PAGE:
2 Things You Can Learn from My Latest Debt Buyer Trial


Win Your Midland Funding LawsuitRecently I had a trial where a debt buyer had sued one of my clients.  When debt buyers like Midland Funding, Portfolio Recovery, and CACH, LLC file lawsuits they often struggle to prove their case due to their lack of evidence.  Likewise it is extremely rare that the debt buyer has a witness from the original creditor show up to testify as to the original debt and the transfer to the debt buying company.

This most recent trial I had was an exception to that general rule. The debt buyer had a witness from the original creditor, a witness from the debt buying company, and sufficient documents – a recipe for disaster.

But we won the case.

Not only did we win the case, but the debt buyer is required to pay my client’s attorney’s fees and court costs.  Even with the odds stacked against us, we won.  Here are two things you can learn from my latest trial as you fight your own battle.

#1 – Showing Up is Half the Battle

Sometimes showing up is the entire battle.  We have all seen the trials on TV, the news articles, and shocking stories on Facebook about trials that seem to result in an unfair or unexpected result.  Often the reason a case is won or lost is found in the details of courtroom procedure and the rules of evidence.

While these things are not interesting to the typical person, the details and procedure of a lawsuit have a huge impact on the final outcome.  I bring this up because many times the facts may look stacked against you but then the case will turn on a procedural misstep by one of the parties that results in an outcome that was not expected by either party.

In my most recent case the debt buyer had all their documents and witnesses ready to go.  However once we got into trial the debt buyer’s attorney made a tactical error and failed to introduce any evidence that the original creditor had sold the debt to the debt buying company. This was a problem because the debt buying company was the Plaintiff in the case – not the original creditor.

At the end of the case the judge outlined his decision – stating that while he believes the debt buyer proved that there was a debt owed to the original creditor they had failed to prove that the debt was then transferred to the debt buying company.  This was a big problem for the debt buying company because in their lawsuit they claimed that the money was now owed to them, not the original creditor.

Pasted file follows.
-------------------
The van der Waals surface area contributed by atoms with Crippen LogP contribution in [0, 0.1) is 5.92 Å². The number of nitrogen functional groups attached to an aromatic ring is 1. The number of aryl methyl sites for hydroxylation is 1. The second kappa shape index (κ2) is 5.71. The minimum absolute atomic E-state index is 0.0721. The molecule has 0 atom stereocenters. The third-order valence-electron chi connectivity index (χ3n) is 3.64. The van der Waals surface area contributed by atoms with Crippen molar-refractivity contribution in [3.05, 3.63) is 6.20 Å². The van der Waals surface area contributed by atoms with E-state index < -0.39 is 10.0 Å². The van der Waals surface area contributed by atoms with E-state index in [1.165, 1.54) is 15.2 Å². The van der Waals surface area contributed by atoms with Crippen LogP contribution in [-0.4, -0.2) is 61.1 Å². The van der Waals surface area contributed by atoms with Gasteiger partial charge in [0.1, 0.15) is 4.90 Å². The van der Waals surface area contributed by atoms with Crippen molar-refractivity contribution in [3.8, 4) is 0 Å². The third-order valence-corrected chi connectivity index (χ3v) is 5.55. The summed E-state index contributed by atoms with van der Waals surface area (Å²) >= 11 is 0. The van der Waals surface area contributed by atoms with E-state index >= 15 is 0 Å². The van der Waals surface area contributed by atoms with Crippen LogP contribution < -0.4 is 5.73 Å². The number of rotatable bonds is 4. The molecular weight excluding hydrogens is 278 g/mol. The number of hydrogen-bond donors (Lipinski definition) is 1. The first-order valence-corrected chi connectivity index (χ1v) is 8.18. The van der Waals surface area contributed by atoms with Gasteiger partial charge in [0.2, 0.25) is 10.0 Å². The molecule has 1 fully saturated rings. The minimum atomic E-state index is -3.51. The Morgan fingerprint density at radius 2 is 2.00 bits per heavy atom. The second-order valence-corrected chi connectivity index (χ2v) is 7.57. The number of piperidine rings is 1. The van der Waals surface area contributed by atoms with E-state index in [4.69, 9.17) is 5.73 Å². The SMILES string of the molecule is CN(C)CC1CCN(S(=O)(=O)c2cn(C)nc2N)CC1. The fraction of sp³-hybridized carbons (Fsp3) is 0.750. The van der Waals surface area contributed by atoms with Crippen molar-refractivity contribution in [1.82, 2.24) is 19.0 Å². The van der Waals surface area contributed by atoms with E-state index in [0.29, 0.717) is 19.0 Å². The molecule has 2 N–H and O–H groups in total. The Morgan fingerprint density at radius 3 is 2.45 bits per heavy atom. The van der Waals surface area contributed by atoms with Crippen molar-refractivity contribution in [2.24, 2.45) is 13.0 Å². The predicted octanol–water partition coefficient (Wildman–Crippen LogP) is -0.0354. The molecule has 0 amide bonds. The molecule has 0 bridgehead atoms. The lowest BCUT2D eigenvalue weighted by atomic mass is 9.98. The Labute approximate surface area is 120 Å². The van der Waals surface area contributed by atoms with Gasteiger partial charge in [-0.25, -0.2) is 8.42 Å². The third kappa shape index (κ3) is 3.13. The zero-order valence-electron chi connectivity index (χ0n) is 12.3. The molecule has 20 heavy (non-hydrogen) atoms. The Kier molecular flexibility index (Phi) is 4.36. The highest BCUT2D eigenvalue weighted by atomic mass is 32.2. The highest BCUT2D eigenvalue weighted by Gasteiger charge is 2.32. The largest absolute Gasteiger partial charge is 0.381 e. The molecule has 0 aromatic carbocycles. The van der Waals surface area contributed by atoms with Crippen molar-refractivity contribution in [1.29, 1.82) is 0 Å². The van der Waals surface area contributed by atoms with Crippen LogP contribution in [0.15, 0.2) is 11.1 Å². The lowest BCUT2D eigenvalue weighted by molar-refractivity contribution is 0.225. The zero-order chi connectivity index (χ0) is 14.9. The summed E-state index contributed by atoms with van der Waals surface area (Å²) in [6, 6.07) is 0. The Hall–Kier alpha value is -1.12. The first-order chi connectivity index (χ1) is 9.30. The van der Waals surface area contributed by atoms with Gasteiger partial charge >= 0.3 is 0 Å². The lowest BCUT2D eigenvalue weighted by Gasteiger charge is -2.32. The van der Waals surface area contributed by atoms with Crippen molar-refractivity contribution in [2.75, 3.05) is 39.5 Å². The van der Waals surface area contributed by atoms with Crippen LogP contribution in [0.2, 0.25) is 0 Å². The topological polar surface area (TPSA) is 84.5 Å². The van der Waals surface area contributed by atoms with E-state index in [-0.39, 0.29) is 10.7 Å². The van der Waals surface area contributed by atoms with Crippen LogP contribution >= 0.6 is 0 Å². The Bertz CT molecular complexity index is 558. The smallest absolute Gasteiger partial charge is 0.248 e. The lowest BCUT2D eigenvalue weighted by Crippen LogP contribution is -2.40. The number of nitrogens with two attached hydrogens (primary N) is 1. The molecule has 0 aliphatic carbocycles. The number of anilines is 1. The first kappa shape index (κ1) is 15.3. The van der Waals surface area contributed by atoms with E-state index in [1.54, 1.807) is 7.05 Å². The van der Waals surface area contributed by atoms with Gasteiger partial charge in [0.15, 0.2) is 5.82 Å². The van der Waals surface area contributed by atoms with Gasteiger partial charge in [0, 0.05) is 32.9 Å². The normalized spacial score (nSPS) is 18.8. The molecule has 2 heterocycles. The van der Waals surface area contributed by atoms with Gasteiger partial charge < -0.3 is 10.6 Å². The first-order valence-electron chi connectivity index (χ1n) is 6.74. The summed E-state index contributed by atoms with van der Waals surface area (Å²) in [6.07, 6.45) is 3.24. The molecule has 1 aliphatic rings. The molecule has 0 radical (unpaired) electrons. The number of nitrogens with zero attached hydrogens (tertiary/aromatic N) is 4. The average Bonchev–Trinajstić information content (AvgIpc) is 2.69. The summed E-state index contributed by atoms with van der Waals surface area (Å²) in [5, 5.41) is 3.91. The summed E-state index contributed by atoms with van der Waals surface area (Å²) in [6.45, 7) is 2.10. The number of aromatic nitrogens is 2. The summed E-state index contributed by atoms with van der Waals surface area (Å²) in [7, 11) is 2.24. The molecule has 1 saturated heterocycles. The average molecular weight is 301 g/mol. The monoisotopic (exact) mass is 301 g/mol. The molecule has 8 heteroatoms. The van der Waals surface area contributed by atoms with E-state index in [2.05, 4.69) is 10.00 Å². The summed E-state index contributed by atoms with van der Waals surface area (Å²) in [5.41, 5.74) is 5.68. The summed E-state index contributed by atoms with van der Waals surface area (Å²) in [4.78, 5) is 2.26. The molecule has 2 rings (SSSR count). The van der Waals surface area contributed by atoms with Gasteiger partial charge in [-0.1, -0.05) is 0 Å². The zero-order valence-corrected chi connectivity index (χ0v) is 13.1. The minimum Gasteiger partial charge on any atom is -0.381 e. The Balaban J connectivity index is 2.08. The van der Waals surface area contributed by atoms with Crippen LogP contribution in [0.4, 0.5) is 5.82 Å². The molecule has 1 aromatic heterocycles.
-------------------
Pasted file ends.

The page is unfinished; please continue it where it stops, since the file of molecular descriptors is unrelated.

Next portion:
By failing to show that my client now owed them money they failed to prove a critical element of their case.  And in the end, it cost them their entire case.

The take-away from this is even when your case doesn’t appear to be that great there is always a chance that the decision may turn your way based upon complexities of the legal system.  Show up.  Don’t let decisions and court rulings happen without you being there.

#2 – It Cuts Both Ways 

The second take-away is that scenarios like I just described above can cut both ways.  Just as this debt buyer lost the entire case on a misstep – so can you!  The legal process is full of landmines.  In Arizona the judge is required to assume that you have the same amount of knowledge when it comes to the Arizona Rules of Civil Procedure and the Arizona Rules of Evidence as the lawyer for the debt buyer does.

And while I realize Google is a wonderful thing and full of all kinds of information – you don’t have the same level of understanding of these procedural rules as the debt buyer’s lawyer does.  They are repeat players in this game.  You aren’t.  This is where having an attorney is going to be of the greatest benefit.

Having someone to assist you through the court process and make sure that you don’t make a misstep that ends up costing you your entire case.   

Topics:  Debt Buyers, Debt Collectors, Midland Funding

Published In: Civil Procedure Updates, Consumer Protection Updates

DISCLAIMER: Because of the generality of this update, the information provided herein may not be applicable in all situations and should not be acted upon without specific legal advice based on particular situations.

© John Skiba, Skiba Law Group, PLC | Attorney Advertising

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John Skiba
Skiba Law Group, PLC

Practice Areas: Bankruptcy, Chapters 7, 13 Fair Debt Collection Practices Act Litigation Consumer... View Profile »

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